Google “permanent makeup gone wrong” and you’ll see a horror show of angry eyebrows, clown lips, and watery red eyes.
After Susan Enos had her brows microbladed and eyeliner applied in a procedure that’s essentially a tattoo, what happened was actually worse than a cosmetic botch.
“I had terrible eye pain,” she says. She also had a headache. That evening, her husband took her to the emergency room—twice. During the first visit, doctors noted she had scratched corneas. She was home for about 30 minutes when she told her husband she needed to go back.
The second time, doctors told her she’d had a hemorrhagic stroke, and she says she has no memory of the next 10 days.
No one, including Enos, 71, is suggesting the permanent eyeliner caused her stroke. But her ER medical report says her scratched corneas were “likely a mechanical abrasion caused by the procedure that she underwent today.”
The pain started when the practitioner applied a numbing cream, she recounts. She says her complaint that it hurt was brushed off.
The pain, she says, was “horrendous.” She says she later called to find out what had been used to numb her for the lower lid eyeliner, and wasn’t allowed to talk to the practitioner, Mariam Ghulam. “They wouldn’t tell me and told me never to come back,” she says.
Ten days after her October 12 appointment, she received a letter from Moxie owners Mike Herzog and Todd Toms that said, “Due to your recent interactions with our staff…, we feel like we can no longer offer you services at Moxie.” Included was a refund check for $375, half of the $750 she’d paid.
“We don’t write that many letters,” says Toms, who describes Enos as “rude,” “agitated,” and unhappy with the environment at the salon.
And he says if Enos’ corneas had been scratched, “we would know immediately. I find it hard to believe we didn’t know.”
Ghulam says Enos was pleased with her eyebrows and eyeliner, and had no reaction to the numbing cream, which she applied 50 minutes before the needle work began.
“If she had been in pain, I would not have proceeded,” says Ghulam.
The Department of Professional and Occupational Regulation licenses salon employees, from hair to nails to cosmetics. To do permanent makeup, says spokesperson Mary Broz Vaughan, a tattoo or permanent cosmetics license is required.
If someone has a problem, she advises filing a complaint with the agency, where it’s possible to look up licenses—and disciplinary actions.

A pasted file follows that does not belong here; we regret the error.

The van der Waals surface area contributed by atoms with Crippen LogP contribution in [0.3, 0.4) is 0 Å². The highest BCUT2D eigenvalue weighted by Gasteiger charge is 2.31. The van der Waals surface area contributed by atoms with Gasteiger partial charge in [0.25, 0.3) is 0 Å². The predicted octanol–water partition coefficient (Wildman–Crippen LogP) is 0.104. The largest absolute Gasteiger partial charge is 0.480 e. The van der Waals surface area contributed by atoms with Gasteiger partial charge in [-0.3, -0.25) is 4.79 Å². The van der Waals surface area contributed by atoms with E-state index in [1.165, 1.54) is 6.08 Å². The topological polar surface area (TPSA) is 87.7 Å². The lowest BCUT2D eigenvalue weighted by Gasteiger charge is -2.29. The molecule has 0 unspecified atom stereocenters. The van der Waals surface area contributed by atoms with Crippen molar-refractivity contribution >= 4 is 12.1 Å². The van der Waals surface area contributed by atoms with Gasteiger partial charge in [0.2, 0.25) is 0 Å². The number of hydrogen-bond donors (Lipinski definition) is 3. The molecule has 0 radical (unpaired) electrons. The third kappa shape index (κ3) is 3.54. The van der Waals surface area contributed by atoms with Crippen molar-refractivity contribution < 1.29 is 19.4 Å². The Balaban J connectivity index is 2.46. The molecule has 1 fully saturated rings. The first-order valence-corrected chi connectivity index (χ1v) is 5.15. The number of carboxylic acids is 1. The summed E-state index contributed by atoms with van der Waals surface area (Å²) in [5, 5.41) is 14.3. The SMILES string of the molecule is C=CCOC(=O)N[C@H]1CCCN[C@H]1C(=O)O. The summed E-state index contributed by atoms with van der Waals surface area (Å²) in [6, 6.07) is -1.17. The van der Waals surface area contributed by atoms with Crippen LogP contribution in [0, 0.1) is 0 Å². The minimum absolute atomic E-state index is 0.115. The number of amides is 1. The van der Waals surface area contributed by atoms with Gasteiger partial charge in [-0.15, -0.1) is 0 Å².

“A cosmetologist license does not authorize someone to perform permanent makeup,” says Vaughan.
And that’s part of the confusion. Ghulam explains that the work she does is not permanent and lasts eight months to a year. She shows a certificate from March 2017 to do semi-permanent makeup and microblading for eyebrows, eyeliner, and lips from Lux Lash & Brow Company, and has an application with the state for a cosmetologist license.
“If we’re going to do something,” says Moxie’s Toms, “we’re going to be certified, we’re going to be insured. Our foremost thing is that no one gets hurt.”
But Steve Kirschner, regulatory operations administrator with the DPOR, says that from the agency’s perspective, “there is no difference between permanent and semi-permanent. If you can’t remove it, it’s permanent. Whether you call it permanent or semi-permanent, it requires a tattoo or permanent cosmetic license.”
He concedes, “There’s a lot of misinformation in the industry.”
Mary Hunter owns Eyebrow Renovation & Permanent Makeup and has been doing permanent makeup in Charlottesville for 10 years. “It’s all semi-permanent,” she says. “I call it durable.”
Before embarking on the procedure, she recommends doing research. “Meet the person,” she says. “You have to trust the practitioner and they have to stay with you.”
Dr. Bonnie Straka, a dermatologist who owns Signature Medical Spa, ends up with patients who have had complications from permanent makeup done elsewhere.
A stroke from having permanent eyeliner done “is pretty much a stretch to me,” she says. However, a corneal abrasion “could absolutely happen.” If the numbing cream seeps into the eye, “it can be extremely painful,” she says. “If a patient says it hurts, the reaction should be to flush out the eye.”
Straka advises clients to check the credentials, training, and expertise of people doing invasive procedures like putting a needle into skin.
And she laments that with the demand for aesthetic treatments, “instead of looking for the best trained professionals, people are looking for the cheapest.”
A friend had recommended Enos have the work done at Moxie. “Usually I research everything,” says Enos. “This time I didn’t.”
Says Enos, “I just don’t want anyone else to go through this.”